When my alarm went off this morning, I awoke to Light FM playing Christmas music—Transiberian Orchestra’s “Christmas Eve in Sarajevo”, to be exact. I groaned, partly because it felt too early for Christmas music, but mostly because I didn’t want to get up yet. It’d be hypocritical of me to really be annoyed when I was excited to realize one of my favorite new holiday traditions kicked off today.
A few years ago I visited the American Museum of Natural History just after New Years, and on that visit I was introduced to the Origami Tree. For the last forty years, volunteers have folded hundreds of origami objects and used them to decorate a Christmas tree within the museum. Last year the tree featured various groups of animals—herds, flights, even a parliament of owls. Another year the tree honored the collections of the museum and had everything from dinosaurs to space shuttles.
I’ve always loved origami, though cranes, fortune tellers, boxes, cups, and really bad water lilies are the only things I can make without instructions in front of me. The origami pieces adorning the tree are works of art. Often there will be a volunteer nearby who is happy to talk about paper folding; one told me that the rounded heads of some of the animals were created by wetting the paper. The intricate details of the different objects, the delicacy the folds, and the perfection of the final products all fascinate me, and I’m sure I’ll be going to visit the tree for years to come, just to see what these artists come up with next.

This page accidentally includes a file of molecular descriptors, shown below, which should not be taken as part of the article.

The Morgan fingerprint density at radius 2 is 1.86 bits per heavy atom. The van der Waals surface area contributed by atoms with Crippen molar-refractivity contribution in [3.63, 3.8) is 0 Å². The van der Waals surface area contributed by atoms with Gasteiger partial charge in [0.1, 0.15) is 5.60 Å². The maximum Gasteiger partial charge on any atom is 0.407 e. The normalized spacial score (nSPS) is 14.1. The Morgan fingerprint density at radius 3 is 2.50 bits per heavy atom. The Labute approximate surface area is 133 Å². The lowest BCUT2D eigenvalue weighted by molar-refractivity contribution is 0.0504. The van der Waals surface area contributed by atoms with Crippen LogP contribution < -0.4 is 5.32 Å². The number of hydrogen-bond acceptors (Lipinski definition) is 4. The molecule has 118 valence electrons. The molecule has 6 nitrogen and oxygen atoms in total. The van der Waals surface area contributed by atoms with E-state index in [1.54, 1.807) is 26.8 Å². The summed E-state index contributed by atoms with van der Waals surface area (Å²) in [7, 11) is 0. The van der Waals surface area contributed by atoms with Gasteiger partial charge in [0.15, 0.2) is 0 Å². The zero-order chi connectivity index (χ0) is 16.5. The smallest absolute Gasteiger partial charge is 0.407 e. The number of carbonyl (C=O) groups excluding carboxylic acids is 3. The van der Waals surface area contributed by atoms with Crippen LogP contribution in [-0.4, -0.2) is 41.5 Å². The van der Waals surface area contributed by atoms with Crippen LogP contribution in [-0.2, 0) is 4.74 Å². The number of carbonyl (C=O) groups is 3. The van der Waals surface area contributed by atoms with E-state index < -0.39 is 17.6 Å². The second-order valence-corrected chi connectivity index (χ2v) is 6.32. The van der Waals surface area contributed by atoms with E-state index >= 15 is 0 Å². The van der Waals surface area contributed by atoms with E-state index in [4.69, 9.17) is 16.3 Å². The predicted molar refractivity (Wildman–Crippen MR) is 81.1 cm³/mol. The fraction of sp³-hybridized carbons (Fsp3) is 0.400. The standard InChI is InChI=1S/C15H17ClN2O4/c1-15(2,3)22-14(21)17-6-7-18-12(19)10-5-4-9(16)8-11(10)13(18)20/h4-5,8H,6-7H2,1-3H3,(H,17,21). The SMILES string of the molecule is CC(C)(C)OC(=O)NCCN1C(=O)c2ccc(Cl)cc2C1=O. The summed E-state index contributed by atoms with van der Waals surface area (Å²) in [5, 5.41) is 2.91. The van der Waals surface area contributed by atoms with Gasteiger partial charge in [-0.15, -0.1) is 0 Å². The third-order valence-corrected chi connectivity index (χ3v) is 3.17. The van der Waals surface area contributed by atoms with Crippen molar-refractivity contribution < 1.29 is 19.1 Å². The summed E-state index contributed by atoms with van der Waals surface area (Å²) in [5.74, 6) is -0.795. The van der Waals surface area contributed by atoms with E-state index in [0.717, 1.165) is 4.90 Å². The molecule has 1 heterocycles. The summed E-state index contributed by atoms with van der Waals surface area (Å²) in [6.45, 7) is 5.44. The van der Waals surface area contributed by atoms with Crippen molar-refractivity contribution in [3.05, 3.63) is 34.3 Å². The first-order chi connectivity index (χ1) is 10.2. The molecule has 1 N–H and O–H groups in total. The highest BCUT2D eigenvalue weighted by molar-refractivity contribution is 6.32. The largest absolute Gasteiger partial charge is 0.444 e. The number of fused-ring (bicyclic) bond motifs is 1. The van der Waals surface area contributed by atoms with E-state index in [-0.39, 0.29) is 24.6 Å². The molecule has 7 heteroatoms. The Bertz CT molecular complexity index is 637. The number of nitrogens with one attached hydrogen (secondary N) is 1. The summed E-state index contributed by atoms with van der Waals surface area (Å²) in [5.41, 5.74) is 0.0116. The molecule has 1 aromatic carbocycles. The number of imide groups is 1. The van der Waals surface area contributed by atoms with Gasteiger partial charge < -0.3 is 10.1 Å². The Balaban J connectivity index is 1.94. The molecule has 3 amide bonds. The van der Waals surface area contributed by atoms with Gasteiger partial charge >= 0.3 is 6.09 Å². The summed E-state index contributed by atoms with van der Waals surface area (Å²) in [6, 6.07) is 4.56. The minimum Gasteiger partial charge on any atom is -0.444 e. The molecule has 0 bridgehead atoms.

Today was the first day this year’s tree was available for viewing. It’s located in the Grand Gallery on the first floor. According to the museum’s website, the theme is Wicked, Wild, and Wonderful, a reference to a new exhibit called The Power of Poison. I haven’t been to visit yet, but I’ll be sure to make my way up there before January 12. If you’re in the city this weekend and want to kick off the Christmas season without braving the Thanksgiving Day Parade, consider a trip to the American Museum of Natural History—and say hi to the dinosaurs for me while you’re there.
Now that you’ve heard one (of many) of mine, what are your favorite NYC holiday traditions?ETA: On December 8, I went to see the tree! Here are some photos.